But during the current wave of huge corporate acquisitions and takeovers, G&W has been remarkably quiet. Some believe the company changed its style somewhat after the bitter and unsuccessful attempt to take over A&P in 1973.

There is, meanwhile, a two-year-old investigation of G&W by the securities and Exchange Commission hanging over the company, and that may be tempering its aggressiveness as well.

The case originated when Joel Dolkart, former G&W general counsel and a top aide to Bludhorn, was indicted for stealing $2.5 million from two New York law firms G&W had retained. He eventually was sentenced to prison on check-forging charges, but has yet to go to jail as the SEC and the U.S. attorney's office have provided him with immunity in return for information about what he alleges to be questionable G&W operations.

But the prolonged delay in any SEC action has led onservers to speculate that the agency has had little luck in finding evidence to back up Dolkart's allegations. And G&W and the SEC have been engaged in prolonged negotiations to try to settle the case.

G&W's acquisition of the Garden Corp. is quite typical of how it has brought other companies into its corporate fold, taking an initial stake first and then building it up to a control postiion.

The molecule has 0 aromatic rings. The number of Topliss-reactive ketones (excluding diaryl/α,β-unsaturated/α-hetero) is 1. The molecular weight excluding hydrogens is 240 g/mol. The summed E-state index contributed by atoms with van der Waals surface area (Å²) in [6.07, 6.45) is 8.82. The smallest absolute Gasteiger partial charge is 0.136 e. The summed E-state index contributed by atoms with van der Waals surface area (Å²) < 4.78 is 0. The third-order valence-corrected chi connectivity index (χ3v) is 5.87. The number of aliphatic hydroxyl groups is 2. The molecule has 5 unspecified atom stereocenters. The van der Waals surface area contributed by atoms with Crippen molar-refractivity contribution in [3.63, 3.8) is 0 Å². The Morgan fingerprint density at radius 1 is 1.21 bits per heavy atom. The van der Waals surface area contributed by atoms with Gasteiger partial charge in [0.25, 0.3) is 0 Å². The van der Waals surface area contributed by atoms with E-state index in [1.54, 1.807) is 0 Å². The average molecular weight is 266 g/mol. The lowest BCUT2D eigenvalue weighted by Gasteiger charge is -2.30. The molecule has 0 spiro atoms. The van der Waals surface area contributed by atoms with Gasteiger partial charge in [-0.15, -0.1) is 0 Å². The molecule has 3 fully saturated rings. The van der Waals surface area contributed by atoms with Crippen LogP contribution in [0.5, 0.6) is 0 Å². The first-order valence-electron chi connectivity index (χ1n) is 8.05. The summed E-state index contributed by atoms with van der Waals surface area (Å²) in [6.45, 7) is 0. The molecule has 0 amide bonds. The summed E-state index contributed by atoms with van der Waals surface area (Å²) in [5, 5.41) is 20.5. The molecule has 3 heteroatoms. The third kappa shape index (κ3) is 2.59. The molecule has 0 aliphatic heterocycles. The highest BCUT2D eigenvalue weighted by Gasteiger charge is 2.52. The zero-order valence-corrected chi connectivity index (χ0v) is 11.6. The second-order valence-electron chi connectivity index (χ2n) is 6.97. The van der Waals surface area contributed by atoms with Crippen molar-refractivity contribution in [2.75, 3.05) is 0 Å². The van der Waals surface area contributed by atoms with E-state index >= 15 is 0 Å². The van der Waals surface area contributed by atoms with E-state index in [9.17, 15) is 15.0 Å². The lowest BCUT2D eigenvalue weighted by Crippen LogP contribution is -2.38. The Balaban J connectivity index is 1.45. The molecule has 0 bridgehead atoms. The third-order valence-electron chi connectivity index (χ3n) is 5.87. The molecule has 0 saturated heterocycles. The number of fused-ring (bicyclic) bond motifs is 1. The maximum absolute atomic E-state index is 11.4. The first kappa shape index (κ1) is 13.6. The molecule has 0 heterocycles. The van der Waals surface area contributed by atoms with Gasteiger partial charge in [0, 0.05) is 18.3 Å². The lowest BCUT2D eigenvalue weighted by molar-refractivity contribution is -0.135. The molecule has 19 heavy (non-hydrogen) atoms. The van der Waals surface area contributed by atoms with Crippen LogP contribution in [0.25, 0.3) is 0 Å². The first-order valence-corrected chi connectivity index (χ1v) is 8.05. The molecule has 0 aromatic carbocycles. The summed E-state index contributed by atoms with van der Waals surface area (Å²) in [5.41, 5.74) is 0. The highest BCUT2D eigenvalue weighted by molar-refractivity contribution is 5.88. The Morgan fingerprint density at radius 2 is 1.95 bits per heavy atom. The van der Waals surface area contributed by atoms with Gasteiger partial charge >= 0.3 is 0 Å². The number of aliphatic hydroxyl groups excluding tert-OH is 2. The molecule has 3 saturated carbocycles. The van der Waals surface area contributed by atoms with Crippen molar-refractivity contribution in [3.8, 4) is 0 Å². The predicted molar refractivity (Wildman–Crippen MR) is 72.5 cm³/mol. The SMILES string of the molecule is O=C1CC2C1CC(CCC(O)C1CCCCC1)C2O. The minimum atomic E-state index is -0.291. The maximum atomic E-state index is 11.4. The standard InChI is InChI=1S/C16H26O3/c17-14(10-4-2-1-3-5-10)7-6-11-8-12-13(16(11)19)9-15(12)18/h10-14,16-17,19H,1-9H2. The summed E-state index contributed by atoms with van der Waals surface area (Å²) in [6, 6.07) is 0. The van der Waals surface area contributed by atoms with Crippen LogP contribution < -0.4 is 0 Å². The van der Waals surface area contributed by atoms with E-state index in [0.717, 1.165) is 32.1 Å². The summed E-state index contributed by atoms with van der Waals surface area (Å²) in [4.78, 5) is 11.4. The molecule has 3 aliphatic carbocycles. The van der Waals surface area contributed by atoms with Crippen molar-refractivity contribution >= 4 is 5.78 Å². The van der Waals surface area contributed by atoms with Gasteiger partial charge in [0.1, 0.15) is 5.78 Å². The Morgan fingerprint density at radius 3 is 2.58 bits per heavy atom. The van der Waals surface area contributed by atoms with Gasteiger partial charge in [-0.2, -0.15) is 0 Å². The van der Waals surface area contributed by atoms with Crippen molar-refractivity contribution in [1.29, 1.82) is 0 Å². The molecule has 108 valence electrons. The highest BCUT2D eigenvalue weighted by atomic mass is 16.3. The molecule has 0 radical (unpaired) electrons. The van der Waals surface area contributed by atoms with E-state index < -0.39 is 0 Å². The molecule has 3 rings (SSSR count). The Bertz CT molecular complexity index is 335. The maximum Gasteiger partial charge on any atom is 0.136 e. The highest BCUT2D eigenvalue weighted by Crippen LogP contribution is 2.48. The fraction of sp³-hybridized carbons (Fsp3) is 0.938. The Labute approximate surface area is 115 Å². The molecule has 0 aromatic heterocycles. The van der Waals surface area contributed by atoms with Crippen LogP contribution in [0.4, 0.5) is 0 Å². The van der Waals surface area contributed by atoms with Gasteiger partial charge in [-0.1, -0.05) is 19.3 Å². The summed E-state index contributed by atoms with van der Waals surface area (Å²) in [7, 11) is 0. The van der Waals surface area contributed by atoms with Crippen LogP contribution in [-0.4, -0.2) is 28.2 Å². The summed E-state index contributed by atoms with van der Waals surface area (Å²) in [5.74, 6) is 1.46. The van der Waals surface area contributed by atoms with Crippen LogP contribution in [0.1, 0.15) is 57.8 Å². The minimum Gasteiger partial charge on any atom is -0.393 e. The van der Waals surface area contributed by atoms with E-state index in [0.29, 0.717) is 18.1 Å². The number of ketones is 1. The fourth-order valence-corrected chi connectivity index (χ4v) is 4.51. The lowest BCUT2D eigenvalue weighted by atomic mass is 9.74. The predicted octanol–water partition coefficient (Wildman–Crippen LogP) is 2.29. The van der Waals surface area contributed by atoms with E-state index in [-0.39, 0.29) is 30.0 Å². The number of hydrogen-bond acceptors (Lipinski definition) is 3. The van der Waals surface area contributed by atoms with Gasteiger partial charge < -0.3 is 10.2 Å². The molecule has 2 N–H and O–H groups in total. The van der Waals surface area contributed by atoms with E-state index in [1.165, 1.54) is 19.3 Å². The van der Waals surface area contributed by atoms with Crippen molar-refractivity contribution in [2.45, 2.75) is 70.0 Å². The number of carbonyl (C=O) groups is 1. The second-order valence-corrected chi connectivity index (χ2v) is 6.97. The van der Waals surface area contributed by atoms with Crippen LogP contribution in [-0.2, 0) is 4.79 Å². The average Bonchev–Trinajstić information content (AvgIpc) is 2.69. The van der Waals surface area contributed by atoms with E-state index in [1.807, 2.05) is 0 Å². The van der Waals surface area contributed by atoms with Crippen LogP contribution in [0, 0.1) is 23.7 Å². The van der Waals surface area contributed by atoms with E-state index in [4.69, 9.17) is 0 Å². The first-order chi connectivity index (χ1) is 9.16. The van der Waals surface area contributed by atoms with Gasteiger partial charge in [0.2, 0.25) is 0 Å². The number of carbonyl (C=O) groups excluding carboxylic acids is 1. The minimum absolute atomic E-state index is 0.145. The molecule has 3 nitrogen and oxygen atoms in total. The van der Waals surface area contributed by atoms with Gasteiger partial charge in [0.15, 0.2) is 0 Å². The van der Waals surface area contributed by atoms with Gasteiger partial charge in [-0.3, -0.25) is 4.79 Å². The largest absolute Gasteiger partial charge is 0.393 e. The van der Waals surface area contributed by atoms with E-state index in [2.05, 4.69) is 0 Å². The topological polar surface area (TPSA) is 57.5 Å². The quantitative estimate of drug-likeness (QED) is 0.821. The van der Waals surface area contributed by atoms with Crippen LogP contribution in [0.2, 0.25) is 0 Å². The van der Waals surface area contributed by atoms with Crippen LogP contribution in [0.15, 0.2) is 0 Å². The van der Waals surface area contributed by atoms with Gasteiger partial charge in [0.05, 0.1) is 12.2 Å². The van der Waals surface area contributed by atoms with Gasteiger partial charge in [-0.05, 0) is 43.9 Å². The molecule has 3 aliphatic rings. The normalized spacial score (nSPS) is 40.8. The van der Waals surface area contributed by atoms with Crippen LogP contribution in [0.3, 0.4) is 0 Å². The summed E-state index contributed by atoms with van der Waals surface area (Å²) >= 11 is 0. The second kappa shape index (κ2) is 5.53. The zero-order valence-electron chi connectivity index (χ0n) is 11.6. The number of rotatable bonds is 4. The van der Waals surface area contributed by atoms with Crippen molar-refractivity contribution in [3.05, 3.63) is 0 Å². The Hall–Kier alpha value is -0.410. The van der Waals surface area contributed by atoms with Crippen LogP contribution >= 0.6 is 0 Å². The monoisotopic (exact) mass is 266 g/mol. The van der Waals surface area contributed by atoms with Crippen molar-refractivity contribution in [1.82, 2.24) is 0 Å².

In the 1960s, Transnation, a real estate firm partly owned by G&W, was vying with the Garden Corp. to purchase Roosevelt Raceway, where each company had a stake.

Finally, Transnation was merged into the Garden Corp., giving G&W nearly 15 percent of Garden stock. Through a series of partial tender offers over the years, G&W finally built up an 81 percent position, all the while increasing its say in how the company operated. And it August, 1977, the company tendered for the final 19 percent of Garden stock at $10 a share, leaving some unhappy shareholders crying squeeze-out.

Which still begs the question of why G&W would want the margially profitable Garden corp., since Bludhorn is not known as a sports buff, and the acquisition does not seem to be the kind of ego trip that purchases of sports team have been for other enterprises.

"I don't believe that Charlie is a big sports fanatic, he's a businessman," commented G&W's investment banker, Max Chapman of Kidder Peabody. "There's a lot of valuable real estate both in New York and around Roosevelt Raceway that could be very profitable. Charlie also understands that in order to make the Garden attractive, you have to have good teams and good crowds. What Charlie brought to the situation is really the ability to attract people like Werblin."

And getting Werblin may turn out to be one of the best acquisitions G&W has ever made.